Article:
Time-resolved irradiance and convective heating and cooling of fast-response thermopile sensors were measured in 13 natural and prescribed wildland fires under a variety of fuel and ambient conditions. It was shown that a sensor exposed to the fire environment was subject to rapid fluctuations of convective transfer whereas irradiance measured by a windowed sensor was much less variable in time, increasing nearly monotonically with the approach of the flame front and largely declining with its passage. Irradiance beneath two crown fires peaked at 200 and 300kWm-2, peak irradiance associated with fires in surface fuels reached 100kWm-2 and the peak for three instances of burning in shrub fuels was 132kWm-2. The fire radiative energy accounted for 79% of the variance in fuel consumption. Convective heating at the sensor surface varied from 15% to values exceeding the radiative flux. Detailed measurements of convective and radiative heating rates in wildland fires are presented. Results indicate that the relative contribution of each to total energy release is dependent on fuel and environment.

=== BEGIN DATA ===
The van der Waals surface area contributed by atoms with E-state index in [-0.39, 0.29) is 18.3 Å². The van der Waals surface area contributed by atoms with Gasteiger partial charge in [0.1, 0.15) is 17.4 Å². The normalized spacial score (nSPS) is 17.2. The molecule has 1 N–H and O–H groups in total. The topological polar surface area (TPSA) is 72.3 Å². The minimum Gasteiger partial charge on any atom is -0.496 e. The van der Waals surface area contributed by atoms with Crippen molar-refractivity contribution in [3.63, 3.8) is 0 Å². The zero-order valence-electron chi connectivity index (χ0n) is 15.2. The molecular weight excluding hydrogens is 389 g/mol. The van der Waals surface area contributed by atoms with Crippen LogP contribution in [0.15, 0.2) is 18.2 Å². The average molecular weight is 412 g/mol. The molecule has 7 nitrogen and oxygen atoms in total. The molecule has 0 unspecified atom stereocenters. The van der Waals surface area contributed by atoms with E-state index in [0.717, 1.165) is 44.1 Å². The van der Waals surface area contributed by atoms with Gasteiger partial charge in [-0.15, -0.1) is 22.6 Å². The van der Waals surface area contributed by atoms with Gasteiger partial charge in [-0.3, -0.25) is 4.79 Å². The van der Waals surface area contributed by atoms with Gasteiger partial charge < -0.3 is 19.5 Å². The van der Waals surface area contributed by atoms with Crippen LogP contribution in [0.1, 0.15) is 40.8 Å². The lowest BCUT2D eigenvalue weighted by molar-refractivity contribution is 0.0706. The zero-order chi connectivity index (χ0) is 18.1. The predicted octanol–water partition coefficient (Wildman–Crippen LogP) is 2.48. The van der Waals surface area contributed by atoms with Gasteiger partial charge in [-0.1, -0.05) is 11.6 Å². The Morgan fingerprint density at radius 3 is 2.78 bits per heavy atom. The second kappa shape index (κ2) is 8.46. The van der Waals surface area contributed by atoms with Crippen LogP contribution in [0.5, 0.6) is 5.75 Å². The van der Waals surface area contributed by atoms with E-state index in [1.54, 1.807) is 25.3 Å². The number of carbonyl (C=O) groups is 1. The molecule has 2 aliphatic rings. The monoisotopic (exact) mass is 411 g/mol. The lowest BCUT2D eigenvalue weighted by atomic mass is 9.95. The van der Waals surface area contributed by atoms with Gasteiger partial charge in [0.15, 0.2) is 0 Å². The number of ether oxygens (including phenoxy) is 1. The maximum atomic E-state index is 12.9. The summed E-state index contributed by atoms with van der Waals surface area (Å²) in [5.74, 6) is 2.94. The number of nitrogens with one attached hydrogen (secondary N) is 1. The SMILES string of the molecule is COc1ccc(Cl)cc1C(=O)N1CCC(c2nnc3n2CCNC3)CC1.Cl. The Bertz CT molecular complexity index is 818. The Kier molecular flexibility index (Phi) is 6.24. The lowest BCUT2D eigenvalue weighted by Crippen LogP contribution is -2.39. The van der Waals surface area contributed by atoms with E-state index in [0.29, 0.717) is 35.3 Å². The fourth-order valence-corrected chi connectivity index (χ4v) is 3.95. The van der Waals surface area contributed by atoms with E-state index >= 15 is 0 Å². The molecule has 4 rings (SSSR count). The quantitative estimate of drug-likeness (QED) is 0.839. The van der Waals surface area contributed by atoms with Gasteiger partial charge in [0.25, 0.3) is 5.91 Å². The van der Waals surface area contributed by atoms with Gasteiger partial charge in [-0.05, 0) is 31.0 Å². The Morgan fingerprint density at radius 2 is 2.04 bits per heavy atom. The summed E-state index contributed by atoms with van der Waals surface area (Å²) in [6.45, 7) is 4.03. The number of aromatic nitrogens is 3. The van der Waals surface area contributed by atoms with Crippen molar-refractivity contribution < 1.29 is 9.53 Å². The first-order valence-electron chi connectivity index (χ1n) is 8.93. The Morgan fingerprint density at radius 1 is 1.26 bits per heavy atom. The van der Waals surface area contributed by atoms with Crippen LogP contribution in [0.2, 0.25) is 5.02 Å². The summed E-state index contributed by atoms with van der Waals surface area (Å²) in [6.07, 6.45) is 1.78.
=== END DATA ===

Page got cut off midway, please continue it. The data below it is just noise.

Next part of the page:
Frankman, David; Webb, Brent W.; Butler, Bret W.; Jimenez, Daniel; Forthofer, Jason M.; Sopko, Paul; Shannon, Kyle S.; Hiers, J. Kevin; Ottmar, Roger D. 2012. Measurements of convective and radiative heating in wildland fires. International Journal of Wildland Fire. 22: 157-167.